Mugir ces farouches soldats                            The roar of these savage soldiers
Ils viennent jusque dans nos bras                      They come right into our arms
Egorger vos fils,                                      To cut the throats of your sons,
vos compagnes.                                         your country.

Chorus: Aux armes citoyens!                            Chorus: To arms, citizens!
Formez vos bataillons,                                 Form up your battalions
Marchons, marchons!                                    Let us march, Let us march!
Qu'un sang impur                                       That their impure blood
Abreuve nos sillons.                                   Should water our fields
Amour sacré de la Patrie,
                                                       Sacred love of the fatherland
Conduis, soutiens nos bras
                                                       Guide and support our vengeful arms.
                                                       Liberty, beloved liberty,
Liberté, liberté cherie,
                                                       Fight with your defenders;
Combats avec tes defénseurs;
                                                       Fight with your defenders.
Combats avec tes défenseurs.
                                                       Under our flags, so that victory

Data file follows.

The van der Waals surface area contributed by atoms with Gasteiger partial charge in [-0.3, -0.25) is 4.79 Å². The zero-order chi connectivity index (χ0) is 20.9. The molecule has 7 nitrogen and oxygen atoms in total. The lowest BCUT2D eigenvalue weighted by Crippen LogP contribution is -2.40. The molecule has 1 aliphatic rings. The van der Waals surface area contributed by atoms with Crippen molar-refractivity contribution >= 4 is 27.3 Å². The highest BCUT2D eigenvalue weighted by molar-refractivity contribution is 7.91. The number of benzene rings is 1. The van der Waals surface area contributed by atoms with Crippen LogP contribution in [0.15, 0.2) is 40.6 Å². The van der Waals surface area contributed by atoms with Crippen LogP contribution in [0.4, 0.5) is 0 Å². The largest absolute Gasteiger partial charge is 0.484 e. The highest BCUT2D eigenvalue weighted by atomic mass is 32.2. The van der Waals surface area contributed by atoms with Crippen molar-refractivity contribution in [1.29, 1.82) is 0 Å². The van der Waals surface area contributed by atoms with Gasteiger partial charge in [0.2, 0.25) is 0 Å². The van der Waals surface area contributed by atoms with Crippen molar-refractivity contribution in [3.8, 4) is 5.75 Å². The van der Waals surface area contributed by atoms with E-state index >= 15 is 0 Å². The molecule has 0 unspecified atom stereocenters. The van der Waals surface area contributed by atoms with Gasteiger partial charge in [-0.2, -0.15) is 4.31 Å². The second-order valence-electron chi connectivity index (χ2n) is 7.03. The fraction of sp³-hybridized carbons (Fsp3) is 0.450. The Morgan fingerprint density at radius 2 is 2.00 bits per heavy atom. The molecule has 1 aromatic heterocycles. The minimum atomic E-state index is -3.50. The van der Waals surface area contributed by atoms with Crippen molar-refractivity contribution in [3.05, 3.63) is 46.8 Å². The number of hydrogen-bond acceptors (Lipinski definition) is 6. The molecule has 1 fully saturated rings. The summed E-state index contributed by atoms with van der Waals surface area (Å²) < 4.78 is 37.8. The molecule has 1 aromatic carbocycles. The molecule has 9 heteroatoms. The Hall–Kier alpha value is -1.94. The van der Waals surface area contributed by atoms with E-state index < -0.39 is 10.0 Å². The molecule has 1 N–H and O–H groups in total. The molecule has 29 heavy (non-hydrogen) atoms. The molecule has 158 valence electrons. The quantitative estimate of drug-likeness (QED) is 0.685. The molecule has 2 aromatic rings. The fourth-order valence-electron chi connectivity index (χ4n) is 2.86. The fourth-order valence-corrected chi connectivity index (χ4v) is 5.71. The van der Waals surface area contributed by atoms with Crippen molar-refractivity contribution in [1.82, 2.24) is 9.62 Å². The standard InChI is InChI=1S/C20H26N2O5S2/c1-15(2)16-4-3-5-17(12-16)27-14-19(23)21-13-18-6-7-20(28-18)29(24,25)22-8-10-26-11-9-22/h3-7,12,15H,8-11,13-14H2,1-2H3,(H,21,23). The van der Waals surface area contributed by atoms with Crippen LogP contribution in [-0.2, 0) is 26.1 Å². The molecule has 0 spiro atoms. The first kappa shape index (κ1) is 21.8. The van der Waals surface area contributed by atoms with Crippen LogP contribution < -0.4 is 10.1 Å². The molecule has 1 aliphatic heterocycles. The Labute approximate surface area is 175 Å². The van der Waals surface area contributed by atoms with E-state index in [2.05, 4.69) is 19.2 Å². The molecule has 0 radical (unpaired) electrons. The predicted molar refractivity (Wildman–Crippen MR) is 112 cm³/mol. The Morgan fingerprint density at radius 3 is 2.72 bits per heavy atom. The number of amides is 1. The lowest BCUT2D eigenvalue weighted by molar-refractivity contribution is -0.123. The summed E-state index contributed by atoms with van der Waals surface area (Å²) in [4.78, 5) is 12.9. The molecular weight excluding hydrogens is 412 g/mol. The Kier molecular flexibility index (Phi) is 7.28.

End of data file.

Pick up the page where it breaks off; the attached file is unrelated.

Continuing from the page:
Sous drapeaux, que la victoire
                                                       Will rush to your manly strains;
Acoure à tes mâles accents;
                                                       That your dying enemies
Que tes ennemis expirants
                                                       Should see your triumph and glory
Voient ton triomphe et notre
                                                       Chorus: To arms, citizens!
Chorus: Aux armes citoyens!
              Protecting the Republic of Virtue:
                          The Terror
   External and Internal Threats
     – Foreign enemies:
          Prussia, Austria, Spain, the Dutch Republic and Great Britain
     – Counter-revolutionaries—nobles, clergy, ―subversives‖
     – Rampant inflation and food shortages
   National Convention‘s 3 Goals:
     – Win external war ―levée en masse‖—National Army
     – Win internal war that threatened stability of nation
     – Stabilize economy by implementing price controls and higher wages
   Result:
     – Martial Law
     – Appointment of Committee for Public Safety
     – Terror
Conserving the revolution: The Thermidorean

   Death of Robespierre (28 July—the 9th of
   1794-1799: Thermidorean Reaction
   Weariness of Revolution and Turning back
    • Undoing the Machine of Terror
    • Continuing Instability and Uncertainty in
      Politics (spectrum of possibilities)
    • Ongoing War with European States
    New Constitutional Government:
            The Directory
Convention: 2 Legislative Houses:
          Upper Body--Council of Elders
          Lower Body– Council of 500
          Executive: 5 Man Directory Elected from
            Council of Elders
What‘s Changed from Previous Assemblies
   Rejection of Democracy and Radical Republicanism
   Reassertion of Property Qualifications
       Return of Middle Class Liberals
       Removal of Sans-Culottes
Rejection of Radical Republicanism, ―White‖ reaction
Return to Traditions of Family and Church